HKPRO Forums banner
1 - 20 of 23 Posts

·
Registered
Joined
·
232 Posts
Discussion Starter · #1 · (Edited)
Hello...

I've found someone local selling an unused, unfired KE date-coded USP9F. Serial number is the low xxxx's. The gun has a traditionally-rifled barrel (not polygonal), so I'm assuming it was produced in VERY early 1994 and therefore is the first run/model of the USP. Two questions...

1) What all came with the early date-coded USPs? This pistol comes with the gray case, manual, and brown info sheet (don't know what to call it). It doesn't include a lock, lockout key, or spent round casing. Is this normal?

2) Since it does appear to be a first gen USP, what changes can I expect to see compared to an AK-coded USP? Are any of these differences worth remedying/fixing?

He's selling it for $625 flat, whereas the cheapest I can get a new AK (2009) USP is ~$800-850, give or take. Should I go for it? Or pass it up?
 

·
Registered
Joined
·
4,181 Posts
Buy that gun right away! I've heard by others on this forum the spent casing deal wasnt around in the first years of production. That gun is just as good as the USP's made current today, you won't be disapointed and it may also have some collectors value to it if it is unfired.
 

·
Premium Member
Joined
·
1,077 Posts
That gun is just as good as the USP's made current today, you won't be disapointed and it may also have some collectors value to it if it is unfired.

That is simply UNTRUE and inaccurate.

There have been numerous advancements in the USP series pistols since their inception. Just some of the changes in the guns 16 year history are:

-Changed to Polyganal rifling.
-Changed trigger transfer bar to improve reliability in cold weather and dirty environments.
-Changed recoil spring guide rod assembly to a "captured spring".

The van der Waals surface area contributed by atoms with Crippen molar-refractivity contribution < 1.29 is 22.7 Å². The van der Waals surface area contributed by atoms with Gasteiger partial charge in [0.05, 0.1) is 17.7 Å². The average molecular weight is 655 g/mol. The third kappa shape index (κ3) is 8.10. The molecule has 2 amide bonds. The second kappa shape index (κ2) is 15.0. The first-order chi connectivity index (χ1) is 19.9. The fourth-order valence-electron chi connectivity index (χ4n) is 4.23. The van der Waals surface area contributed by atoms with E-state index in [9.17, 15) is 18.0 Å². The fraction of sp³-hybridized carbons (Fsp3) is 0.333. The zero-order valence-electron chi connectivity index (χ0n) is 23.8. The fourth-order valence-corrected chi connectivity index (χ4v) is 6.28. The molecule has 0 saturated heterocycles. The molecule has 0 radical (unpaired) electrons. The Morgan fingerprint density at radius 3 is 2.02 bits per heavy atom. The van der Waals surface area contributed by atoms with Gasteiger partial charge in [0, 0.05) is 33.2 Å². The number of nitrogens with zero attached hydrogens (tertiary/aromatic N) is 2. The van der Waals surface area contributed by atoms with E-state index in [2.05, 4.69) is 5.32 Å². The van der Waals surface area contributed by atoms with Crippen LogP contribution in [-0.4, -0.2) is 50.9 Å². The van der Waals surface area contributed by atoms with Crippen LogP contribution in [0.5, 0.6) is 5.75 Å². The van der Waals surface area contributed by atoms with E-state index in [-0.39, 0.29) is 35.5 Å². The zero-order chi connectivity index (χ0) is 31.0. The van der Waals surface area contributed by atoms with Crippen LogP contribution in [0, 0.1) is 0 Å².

-Changed trigger mechanism from 1 piece to a 2 piece catch. Improved drop protection, eliminate hammer over travel and reduce manufacturing cost.
-Added a locking feature to the hammer strut support.
-Beefed up firing pin due to breakage from excessive dry firing.
-Redesigned the hammer stop.

There are more advancements than listed.


I don't think there is much collect ability in that pistol and it's not worth $625, IMO. You can find a much newer model with the improved features for what he wants for that.
 

·
Registered
Joined
·
4,181 Posts
That is simply UNTRUE and inaccurate.

There have been numerous advancements in the USP series pistols since their inception. Just some of the changes in the guns 16 year history are:

-Changed to Polyganal rifling.
-Changed trigger transfer bar to improve reliability in cold weather and dirty environments.
-Changed recoil spring guide rod assembly to a "captured spring".
-Changed trigger mechanism from 1 piece to a 2 piece catch. Improved drop protection, eliminate hammer over travel and reduce manufacturing cost.
-Added a locking feature to the hammer strut support.
-Beefed up firing pin due to breakage from excessive dry firing.
-Redesigned the hammer stop.

There are more advancements than listed.


I don't think there is much collect ability in that pistol and it's not worth $625, IMO. You can find a much newer model with the improved features for what he wants for that.
Updates yes there are but the original USP is just as reliable and accurate. If you ask anyone that has an older model I'm sure they would tell you the same thing.. lol
 

·
Premium Member
Joined
·
1,077 Posts
Updates yes there are but the original USP is just as reliable and accurate. Coming from someone that doesn't own any HK's you sure are quick to jump down someones throat.. lol

You can't be serious, on both counts.

Do you think HK made these improvements for fun. No, it was to increase not only accuracy and reliability but safety as well.

I'm the one that should be LOL.
 

·
Registered
Joined
·
4,181 Posts
Oh I am. Since you're the expert tell me how those updates you mentioned increased reliability other than the trigger bar update for "cold weather". And it's a well known fact that conventional barrels are more accurate but don't have the longevity the polygonal barrels have.